Sea to Sky Aphasia Camp provides a
three-day retreat to 30 campers and their family members at Zajac Ranch in
Mission, B.C. (photo from Sea to Sky)
Aphasia is a communication impairment most
often caused by stroke, but it can also be due to any brain injury. It impacts
a person’s ability to speak, understand spoken language, and the ability to
read and to write.
“It’s important to understand that, while
communication is impaired, a person’s cognitive function is not,” said Eavan
Sinden, a speech-language pathologist at the University of British Columbia,
about the condition. “This is something Sea to Sky [Aphasia] Camp focuses on –
that we can create a communicably accessible and supportive environment, while
acknowledging the inherent competence.
“But, there are some prominent researchers in
the world of aphasia now who are looking at expanding on [the] definition …
so that it would include the impact of aphasia on a person’s life – the impact
it has on a person’s identity, on a person’s ability to participate in social
events, their ability to work, their ability to be in the role that we assume
… mom, dad, daughter, whatever … changing the definition a little bit to
include that impact.”
Out of the 100,000 people in Canada who will
suffer a stroke this year, 35% of stroke survivors will live with some form of
aphasia. Further to that, 62% of these survivors will experience depression after
Sinden teaches and does research at UBC’s
School of Audiology and Speech Sciences. One of her primary roles within the
school is to coordinate the Sea to Sky camp every September. This fall, it will
run Sept. 20-22.
The camp, which is entering its 10th year,
provides a three-day retreat to 30 campers and their family members at Zajac
Ranch in Mission, B.C., in a facility specifically designed for people with
unique abilities and challenges.
To make the camp a reality, Sinden and UBC
partner with Douglas College’s therapeutic recreation program, and March of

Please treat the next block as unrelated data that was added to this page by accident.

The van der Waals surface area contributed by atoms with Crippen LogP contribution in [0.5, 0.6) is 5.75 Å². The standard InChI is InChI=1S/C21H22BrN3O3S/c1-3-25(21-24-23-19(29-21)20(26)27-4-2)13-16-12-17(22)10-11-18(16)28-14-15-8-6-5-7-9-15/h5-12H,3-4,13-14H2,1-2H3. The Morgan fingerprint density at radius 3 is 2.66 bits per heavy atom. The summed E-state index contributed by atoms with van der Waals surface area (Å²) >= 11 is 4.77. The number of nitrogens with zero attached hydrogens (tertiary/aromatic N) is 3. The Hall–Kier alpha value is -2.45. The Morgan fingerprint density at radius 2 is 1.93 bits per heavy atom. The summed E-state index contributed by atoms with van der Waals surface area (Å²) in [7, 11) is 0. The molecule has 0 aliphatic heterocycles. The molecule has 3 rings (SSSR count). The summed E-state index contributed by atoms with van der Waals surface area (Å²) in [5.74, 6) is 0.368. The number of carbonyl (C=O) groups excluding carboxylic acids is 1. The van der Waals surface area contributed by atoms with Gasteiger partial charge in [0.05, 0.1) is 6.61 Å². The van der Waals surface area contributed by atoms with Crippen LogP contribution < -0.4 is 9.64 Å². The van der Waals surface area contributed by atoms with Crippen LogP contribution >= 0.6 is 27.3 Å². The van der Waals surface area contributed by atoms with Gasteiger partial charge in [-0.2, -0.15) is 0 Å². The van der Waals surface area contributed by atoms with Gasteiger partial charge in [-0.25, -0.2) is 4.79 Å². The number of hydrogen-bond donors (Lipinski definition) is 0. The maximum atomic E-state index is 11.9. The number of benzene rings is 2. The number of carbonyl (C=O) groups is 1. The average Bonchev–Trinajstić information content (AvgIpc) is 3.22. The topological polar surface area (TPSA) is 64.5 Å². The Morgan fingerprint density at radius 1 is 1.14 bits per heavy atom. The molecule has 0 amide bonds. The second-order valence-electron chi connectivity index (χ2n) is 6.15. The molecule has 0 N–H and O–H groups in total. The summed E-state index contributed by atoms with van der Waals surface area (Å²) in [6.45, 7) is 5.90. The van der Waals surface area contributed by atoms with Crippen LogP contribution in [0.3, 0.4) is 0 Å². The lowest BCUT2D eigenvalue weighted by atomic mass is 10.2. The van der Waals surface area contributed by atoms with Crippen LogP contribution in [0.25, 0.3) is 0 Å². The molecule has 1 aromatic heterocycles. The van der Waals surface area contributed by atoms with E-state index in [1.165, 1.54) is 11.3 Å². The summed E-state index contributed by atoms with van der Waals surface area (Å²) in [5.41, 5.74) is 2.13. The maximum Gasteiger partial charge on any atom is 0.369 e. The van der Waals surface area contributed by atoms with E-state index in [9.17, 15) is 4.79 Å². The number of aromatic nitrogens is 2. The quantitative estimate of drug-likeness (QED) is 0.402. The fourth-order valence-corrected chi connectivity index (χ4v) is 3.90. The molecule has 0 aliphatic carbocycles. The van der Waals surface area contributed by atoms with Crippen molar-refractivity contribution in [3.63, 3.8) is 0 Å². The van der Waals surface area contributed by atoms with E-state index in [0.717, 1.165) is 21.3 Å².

Dimes Canada. “There’s a lot of support for this camp,” Sinden told the Independent.
“In addition to being a camp for people with aphasia, those 30 campers come
with family or friends, if they choose.
“We also have 36 healthcare-professional
students who come for the weekend to learn a little bit more about what it’s
like to live with a chronic impairment, such as aphasia. They are
speech-language pathology students, audiology students, therapeutic-recreation
students, nursing, pharmacy, dental hygiene and physiotherapy – a whole range
of care students who opt, every year, to do this. Without them, we wouldn’t
have enough support. It’s really great to have these layers of partnerships in the
community. They really help create that communicably accessible environment.”
There is also a group of clinical leads,
healthcare professionals in the community, who have been working with aphasia
and who volunteer the weekend of the camp to work with the students.
A disturbing trend, according to Sinden, is
that aphasia is affecting younger and younger people. “This is the frightening
part,” she said. “We have people anywhere from 30 or 31 to their late 70s or
early 80s, a real range, but the majority are in their 50s and 60s. It’s no
longer something you’d think just happens to older people. The Heart and Stroke
Foundation has written quite a few reports on that.”
At Sea to Sky, participants can do yoga,
horseback riding, cooking, singing, dancing, campfires, basketball, swimming,
arts and woodwork.
“A lot of our activities are run by people with
aphasia, as well, who have come to the camp for many years and are now leaders
in that way,” said Sinden. “The students also take a role in working on some of
All accommodations and meals are included in
the $250 cost for the weekend.
“It’s a really terrific way for people with
aphasia in the community to come together, socialize and be with people who’ve
been on similar journeys,” said Sinden. “Aphasia can be very isolating, so it
can be incredibly powerful to meet people with whom you have a shared
experience, who you can see that idea of, ‘OK, I can do this.’ Maybe, if I’m a
little earlier on in my recovery and I see someone 10 years post doing
something that I didn’t think would be possible … that can open up
“We have a great core group who come year after
year,” she added. “But, I have to say, especially this year, we had quite a
number of newcomers, which is exciting. We’re always trying to extend our reach
and support the community of people with aphasia.”
While the number of people suffering from
aphasia has increased, the camp has been able to accommodate the demand – but
just barely, due to space and funding.
“We’re fortunate in that March of Dimes, UBC
and Douglas College support us with grants, but every year we hope to still get
the funds,” said Sinden. “It’s never a sure thing. There’s a huge need for more
community support. If we could take more campers or run more camps, we would
also be happy to do that and it’s something on our wish list.”
This year, Sinden is starting a campaign called
Sponsor a Camper, asking donors to give $250 so someone can attend the camp.
Other support is raised via the Stroke Recovery Association of British Columbia
and Fraser Health.
For more information, visit srabc.ca or
Rebeca Kuropatwa is a Winnipeg freelance writer.